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Border Turmoil Tripwires

The Washington Times (Washington, DC), November 5, 2007 | Go to article overview

Border Turmoil Tripwires


Byline: Kenneth R. Timmerman, SPECIAL TO THE WASHINGTON TIMES

As Turkish Prime Minister Recep Tayyip Erdogan visits Washington today, he will ask President Bush for approval to launch military action against Kurdish rebels based in Northern Iraq.

He will use all the arguments that Washington likes to hear. Turkey is an ally in the war on terror, the PKK is a terrorist group, therefore Washington should agree to Ankara's request to smash them. Simple, no?

In fact, the situation in northern Iraq is far from simple. For starters, a Turkish invasion of northern Iraq will destabilize a peaceful, prosperous, and pro-American region of Iraq.

Already Iraqi Kurds are fleeing the border zones. If the 60,000 Turkish troops now amassed at the border cross into Iraq, they will provoke a massive new refugee crisis and destroy the boom economy that has made the Kurdish region "the other Iraq," an Iraq of entrepreneurs, safety and civility.

Even worse: A Turkish invasion of northern Iraq will directly benefit another key regional player, the Islamic Republic of Iran.

Little known in Washington is the strategic and military alliance forged recently between U.S. NATO ally Turkey and U.S. arch-enemy Iran.

Since August, Iran and Turkey have jointly battled Kurdish rebel groups based in Northern Iraq. When the cross-border shelling of Iraqi villages began Aug. 16, Turkish gunners opened fire against PKK bases along Iraq's border with Turkey, while Iranian gunners simultaneously took aim at guerrillas of the Party of Free Life of Iranian Kurdistan, commonly known as PJAK.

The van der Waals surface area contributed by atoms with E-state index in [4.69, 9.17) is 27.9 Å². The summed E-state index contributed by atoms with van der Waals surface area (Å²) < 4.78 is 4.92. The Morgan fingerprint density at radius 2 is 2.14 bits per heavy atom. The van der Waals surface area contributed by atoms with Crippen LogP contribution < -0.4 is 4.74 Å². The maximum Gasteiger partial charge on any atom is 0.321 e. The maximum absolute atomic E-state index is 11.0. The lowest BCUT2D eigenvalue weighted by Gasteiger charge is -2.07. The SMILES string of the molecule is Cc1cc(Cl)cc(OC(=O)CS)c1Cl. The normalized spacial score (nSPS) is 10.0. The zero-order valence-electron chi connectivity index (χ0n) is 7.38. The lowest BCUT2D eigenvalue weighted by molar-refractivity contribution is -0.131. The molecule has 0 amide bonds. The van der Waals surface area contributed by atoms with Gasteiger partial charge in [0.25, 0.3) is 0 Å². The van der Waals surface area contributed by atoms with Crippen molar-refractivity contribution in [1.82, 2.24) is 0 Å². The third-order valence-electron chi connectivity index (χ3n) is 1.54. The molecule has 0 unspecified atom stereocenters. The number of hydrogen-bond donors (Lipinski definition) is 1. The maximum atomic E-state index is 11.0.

I recently returned from a reporting trip to Northern Iraq, where I spent several days at PJAK rebel bases deep in the Qandil Mountains along the Iraqi border with Iran.

The first thing that became immediately clear was the geography. The PKK and PJAK occupy completely different areas of northern Iraq, separated from each other by 11,000-foot mountain peaks and breathtaking canyons.

The PKK faces north, toward Turkey, and directs its activities against Turkey. PJAK faces east, toward Iran, and since 2004 has been conducting political and guerrilla operations inside Iranian Kurdish areas. In the two months since the recent fighting began, PJAK guerrillas told me they have killed 200 Iranian Revolutionary Guards troops in 21 separate clashes, most of them provoked by the Iranian side.

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